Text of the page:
giglio-castello-stemmaGiglio Castello

(Grosseto District)
mt. 405 a.s.l.

tourist information
Pro Loco, via Provinciale 9, Giglio Porto – Ph. 0564 809400  |


The name does not derive from the beautiful fragrant flower (giglio in Italian language means “lily”) but from the Greek word igilio (“goat”) that in Latin is Gilium. In fact, the island has always been populated by many wild goats.

Landing on the island, in Giglio Porto, a picturesque hamlet with multicoloured houses, you can admire the Torre del Saraceno, built by Ferdinand II in 1596 and a small beach called Caletta del Saraceno, with nearby remains of an adjoining fish farm of Domizi Enobarbi.

Going uphill you’ll reach the medieval borgo of Giglio Castello,located at 400 m. above sea level. Walking through the borgo means to be caressed by the wind, attacked by salty air, cross the skyblue colour of narrow streets and alleys. From the road outside the castle you can enjoy a panoramic view of Giannutri, Elba, Montecristo and Corsica islands and a quite large part of the continental coast.

Built by the Pisani in the 12th century, several times enlarged and restored by the Dukes of Tuscany, Giglio Castello is well preserved. Narrow streets towered by arches, external stairs to access houses, a large Rocca Aldobrandesca (or Pisana)– give to this borgo the appeal of a defensive castle, especially considering the continuous attacks by the sea. A huge medieval wall circuit with its three towers, protects the narrow houses. Three entrance gates to the castle are made of massive pieces of granite.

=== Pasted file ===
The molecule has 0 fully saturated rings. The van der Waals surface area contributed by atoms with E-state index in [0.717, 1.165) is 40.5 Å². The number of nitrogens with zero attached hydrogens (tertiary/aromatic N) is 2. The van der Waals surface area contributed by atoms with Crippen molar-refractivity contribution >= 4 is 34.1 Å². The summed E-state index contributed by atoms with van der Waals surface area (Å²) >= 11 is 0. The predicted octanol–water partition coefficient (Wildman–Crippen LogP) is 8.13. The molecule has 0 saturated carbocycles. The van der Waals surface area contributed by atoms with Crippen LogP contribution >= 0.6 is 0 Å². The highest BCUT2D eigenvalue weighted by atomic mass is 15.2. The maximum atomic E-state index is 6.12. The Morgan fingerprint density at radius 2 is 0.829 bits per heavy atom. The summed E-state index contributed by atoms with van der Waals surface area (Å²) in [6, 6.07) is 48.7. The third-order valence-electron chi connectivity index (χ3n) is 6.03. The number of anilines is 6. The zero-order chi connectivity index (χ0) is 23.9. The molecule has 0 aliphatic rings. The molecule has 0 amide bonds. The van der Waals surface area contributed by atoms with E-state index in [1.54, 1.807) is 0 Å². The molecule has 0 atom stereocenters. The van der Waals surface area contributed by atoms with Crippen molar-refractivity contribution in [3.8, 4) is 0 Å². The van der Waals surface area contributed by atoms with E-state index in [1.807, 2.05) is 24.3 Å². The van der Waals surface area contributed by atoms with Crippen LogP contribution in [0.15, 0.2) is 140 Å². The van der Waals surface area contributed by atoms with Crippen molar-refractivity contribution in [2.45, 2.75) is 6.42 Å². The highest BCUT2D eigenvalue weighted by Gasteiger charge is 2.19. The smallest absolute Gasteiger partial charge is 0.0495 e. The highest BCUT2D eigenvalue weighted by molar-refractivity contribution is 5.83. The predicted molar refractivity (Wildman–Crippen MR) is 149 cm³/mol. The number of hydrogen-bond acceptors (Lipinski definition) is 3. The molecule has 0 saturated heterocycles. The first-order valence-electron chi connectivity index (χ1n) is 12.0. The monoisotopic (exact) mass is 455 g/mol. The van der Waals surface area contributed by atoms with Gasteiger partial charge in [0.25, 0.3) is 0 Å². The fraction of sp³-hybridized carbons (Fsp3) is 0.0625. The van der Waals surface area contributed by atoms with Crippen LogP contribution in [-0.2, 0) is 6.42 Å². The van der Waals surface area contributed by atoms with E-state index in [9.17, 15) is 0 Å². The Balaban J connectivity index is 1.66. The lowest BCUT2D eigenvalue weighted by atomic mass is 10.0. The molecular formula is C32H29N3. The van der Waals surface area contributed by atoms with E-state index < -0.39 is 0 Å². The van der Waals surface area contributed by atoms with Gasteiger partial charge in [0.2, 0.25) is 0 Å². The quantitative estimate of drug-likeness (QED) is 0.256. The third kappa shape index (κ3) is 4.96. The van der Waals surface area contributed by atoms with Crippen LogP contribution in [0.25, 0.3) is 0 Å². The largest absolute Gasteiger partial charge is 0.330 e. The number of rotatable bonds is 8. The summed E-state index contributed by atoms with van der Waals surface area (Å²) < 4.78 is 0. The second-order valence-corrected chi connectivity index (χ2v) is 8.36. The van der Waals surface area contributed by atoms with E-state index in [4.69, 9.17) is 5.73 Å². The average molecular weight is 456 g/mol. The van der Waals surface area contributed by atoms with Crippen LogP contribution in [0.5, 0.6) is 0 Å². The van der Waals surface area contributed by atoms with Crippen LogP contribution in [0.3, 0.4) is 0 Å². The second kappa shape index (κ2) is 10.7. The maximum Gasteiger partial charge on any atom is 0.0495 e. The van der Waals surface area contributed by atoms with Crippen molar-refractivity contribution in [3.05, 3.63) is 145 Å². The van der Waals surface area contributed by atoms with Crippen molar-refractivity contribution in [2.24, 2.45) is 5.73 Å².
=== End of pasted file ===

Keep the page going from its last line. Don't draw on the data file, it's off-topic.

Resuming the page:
Following the walls, you will arrive to the gracious Piazza dei Lombi, and then to Casamatta, an important defensive location. On the square overlooked by the Rocca there is a remarkable building built in the 18th century, property of a famous musician.

In the centre of the borgo, on the west side, the Church of San Pietro Apostolo date back to the 15th century, even if its present appearance, thanks to the recent restorations, make it look like a building from the 18th century. On the right side, in the Cappella del Crocesso chapel, you can admire sacred objects coming from Papa Innocenzo XIII chapel: chalices, candelabras, reliquaries, all made of chiseled silver in Rome between the 17th and 18th century. Silver relics of 1724 are contained in Maniliano’s (the patron saint of the town) forearm. But the real masterpiece is an ebony statue of Christ made by Giambologna. Among 18th century paintings and busts there is also a 15th century altar.

Another particularity worth seeing are the basements of two stoops: they derive from a Roman villa of the Domizi Enobarbis of Giglio Porto (I-II century A.D.).

In Giglio Campese, finally, the Torre Medicea, built between the 17th and 18th century is located on a granite oxbow.

The main product of Giglio is the robust and amber coloured Ansonaco wine. It can be tasted in one of the numerous canteens where it is produced and preserved. Honey and panficato, a sweet made of figs and dry fruit, are also appreciated. We suggest you to taste  alla cacciatora wild rabbit, cooked with tomatoes, spices that grow in the thick Mediterranean bushes and a bit of red pepper. The cuisine of the Tuscan’s islands is typically Mediterranean: simple dishes but very palatable based on fish and crustacean, aromatized by the scent of bushes and accompanied by local wine.